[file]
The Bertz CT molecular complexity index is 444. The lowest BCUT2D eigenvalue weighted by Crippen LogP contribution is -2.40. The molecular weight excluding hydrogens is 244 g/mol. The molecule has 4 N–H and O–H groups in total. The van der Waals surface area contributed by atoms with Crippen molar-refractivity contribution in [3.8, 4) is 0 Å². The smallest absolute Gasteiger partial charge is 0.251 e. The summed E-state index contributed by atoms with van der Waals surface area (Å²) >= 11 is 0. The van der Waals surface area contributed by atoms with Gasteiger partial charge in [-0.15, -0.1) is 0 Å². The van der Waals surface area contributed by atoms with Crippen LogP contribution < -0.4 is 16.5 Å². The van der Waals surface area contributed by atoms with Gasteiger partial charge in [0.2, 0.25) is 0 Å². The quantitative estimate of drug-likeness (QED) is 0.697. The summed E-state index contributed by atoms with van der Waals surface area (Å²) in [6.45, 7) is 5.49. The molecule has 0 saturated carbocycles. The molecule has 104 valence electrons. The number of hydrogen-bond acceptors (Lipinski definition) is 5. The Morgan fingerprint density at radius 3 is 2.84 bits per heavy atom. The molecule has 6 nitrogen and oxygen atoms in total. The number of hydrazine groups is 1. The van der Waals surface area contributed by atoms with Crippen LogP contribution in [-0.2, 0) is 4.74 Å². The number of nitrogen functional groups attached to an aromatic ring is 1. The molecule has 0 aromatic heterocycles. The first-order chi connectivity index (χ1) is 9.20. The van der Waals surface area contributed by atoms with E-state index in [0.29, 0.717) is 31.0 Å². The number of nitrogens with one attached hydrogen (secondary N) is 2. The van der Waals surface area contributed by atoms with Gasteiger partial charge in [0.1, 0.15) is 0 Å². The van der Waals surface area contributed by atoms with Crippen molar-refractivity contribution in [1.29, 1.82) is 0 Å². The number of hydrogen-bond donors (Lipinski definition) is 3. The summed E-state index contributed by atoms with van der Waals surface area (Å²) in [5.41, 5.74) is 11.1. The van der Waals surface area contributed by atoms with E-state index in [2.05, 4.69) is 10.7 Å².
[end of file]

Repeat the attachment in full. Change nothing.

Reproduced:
The Bertz CT molecular complexity index is 444. The lowest BCUT2D eigenvalue weighted by Crippen LogP contribution is -2.40. The molecular weight excluding hydrogens is 244 g/mol. The molecule has 4 N–H and O–H groups in total. The van der Waals surface area contributed by atoms with Crippen molar-refractivity contribution in [3.8, 4) is 0 Å². The smallest absolute Gasteiger partial charge is 0.251 e. The summed E-state index contributed by atoms with van der Waals surface area (Å²) >= 11 is 0. The van der Waals surface area contributed by atoms with Gasteiger partial charge in [-0.15, -0.1) is 0 Å². The van der Waals surface area contributed by atoms with Crippen LogP contribution < -0.4 is 16.5 Å². The van der Waals surface area contributed by atoms with Gasteiger partial charge in [0.2, 0.25) is 0 Å². The quantitative estimate of drug-likeness (QED) is 0.697. The summed E-state index contributed by atoms with van der Waals surface area (Å²) in [6.45, 7) is 5.49. The molecule has 0 saturated carbocycles. The molecule has 104 valence electrons. The number of hydrogen-bond acceptors (Lipinski definition) is 5. The Morgan fingerprint density at radius 3 is 2.84 bits per heavy atom. The molecule has 6 nitrogen and oxygen atoms in total. The number of hydrazine groups is 1. The van der Waals surface area contributed by atoms with Crippen LogP contribution in [-0.2, 0) is 4.74 Å². The number of nitrogen functional groups attached to an aromatic ring is 1. The molecule has 0 aromatic heterocycles. The first-order chi connectivity index (χ1) is 9.20. The van der Waals surface area contributed by atoms with E-state index in [0.29, 0.717) is 31.0 Å². The number of nitrogens with one attached hydrogen (secondary N) is 2. The van der Waals surface area contributed by atoms with Gasteiger partial charge in [0.1, 0.15) is 0 Å². The van der Waals surface area contributed by atoms with Crippen molar-refractivity contribution in [1.29, 1.82) is 0 Å². The number of hydrogen-bond donors (Lipinski definition) is 3. The summed E-state index contributed by atoms with van der Waals surface area (Å²) in [5.41, 5.74) is 11.1. The van der Waals surface area contributed by atoms with E-state index in [2.05, 4.69) is 10.7 Å².